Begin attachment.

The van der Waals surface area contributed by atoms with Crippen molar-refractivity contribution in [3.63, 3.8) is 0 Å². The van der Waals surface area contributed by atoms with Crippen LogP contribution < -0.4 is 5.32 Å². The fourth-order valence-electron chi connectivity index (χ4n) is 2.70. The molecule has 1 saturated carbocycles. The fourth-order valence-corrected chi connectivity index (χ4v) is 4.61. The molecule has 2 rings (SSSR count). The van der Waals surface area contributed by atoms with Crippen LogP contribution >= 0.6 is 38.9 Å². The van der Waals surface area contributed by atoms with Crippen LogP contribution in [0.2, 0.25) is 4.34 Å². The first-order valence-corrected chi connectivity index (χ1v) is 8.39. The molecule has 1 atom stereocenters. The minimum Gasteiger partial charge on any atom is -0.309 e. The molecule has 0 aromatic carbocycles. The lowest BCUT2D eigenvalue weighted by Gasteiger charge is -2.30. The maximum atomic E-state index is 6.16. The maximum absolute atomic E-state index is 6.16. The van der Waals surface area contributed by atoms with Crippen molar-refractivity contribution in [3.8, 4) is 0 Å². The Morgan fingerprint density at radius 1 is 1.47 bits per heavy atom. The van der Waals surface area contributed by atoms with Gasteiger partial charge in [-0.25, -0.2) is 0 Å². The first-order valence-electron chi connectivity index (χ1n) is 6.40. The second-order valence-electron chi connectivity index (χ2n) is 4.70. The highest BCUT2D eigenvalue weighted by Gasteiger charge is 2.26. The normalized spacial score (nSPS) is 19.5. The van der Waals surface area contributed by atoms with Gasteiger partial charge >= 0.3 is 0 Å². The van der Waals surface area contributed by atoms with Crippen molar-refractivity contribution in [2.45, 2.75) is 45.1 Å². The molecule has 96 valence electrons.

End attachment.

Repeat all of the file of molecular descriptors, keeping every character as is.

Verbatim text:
The van der Waals surface area contributed by atoms with Crippen molar-refractivity contribution in [3.63, 3.8) is 0 Å². The van der Waals surface area contributed by atoms with Crippen LogP contribution < -0.4 is 5.32 Å². The fourth-order valence-electron chi connectivity index (χ4n) is 2.70. The molecule has 1 saturated carbocycles. The fourth-order valence-corrected chi connectivity index (χ4v) is 4.61. The molecule has 2 rings (SSSR count). The van der Waals surface area contributed by atoms with Crippen LogP contribution >= 0.6 is 38.9 Å². The van der Waals surface area contributed by atoms with Crippen LogP contribution in [0.2, 0.25) is 4.34 Å². The first-order valence-corrected chi connectivity index (χ1v) is 8.39. The molecule has 1 atom stereocenters. The minimum Gasteiger partial charge on any atom is -0.309 e. The molecule has 0 aromatic carbocycles. The lowest BCUT2D eigenvalue weighted by Gasteiger charge is -2.30. The maximum atomic E-state index is 6.16. The maximum absolute atomic E-state index is 6.16. The van der Waals surface area contributed by atoms with Crippen molar-refractivity contribution in [3.8, 4) is 0 Å². The Morgan fingerprint density at radius 1 is 1.47 bits per heavy atom. The van der Waals surface area contributed by atoms with Gasteiger partial charge in [-0.25, -0.2) is 0 Å². The first-order valence-electron chi connectivity index (χ1n) is 6.40. The second-order valence-electron chi connectivity index (χ2n) is 4.70. The highest BCUT2D eigenvalue weighted by Gasteiger charge is 2.26. The normalized spacial score (nSPS) is 19.5. The van der Waals surface area contributed by atoms with Gasteiger partial charge >= 0.3 is 0 Å². The van der Waals surface area contributed by atoms with Crippen molar-refractivity contribution in [2.45, 2.75) is 45.1 Å². The molecule has 96 valence electrons.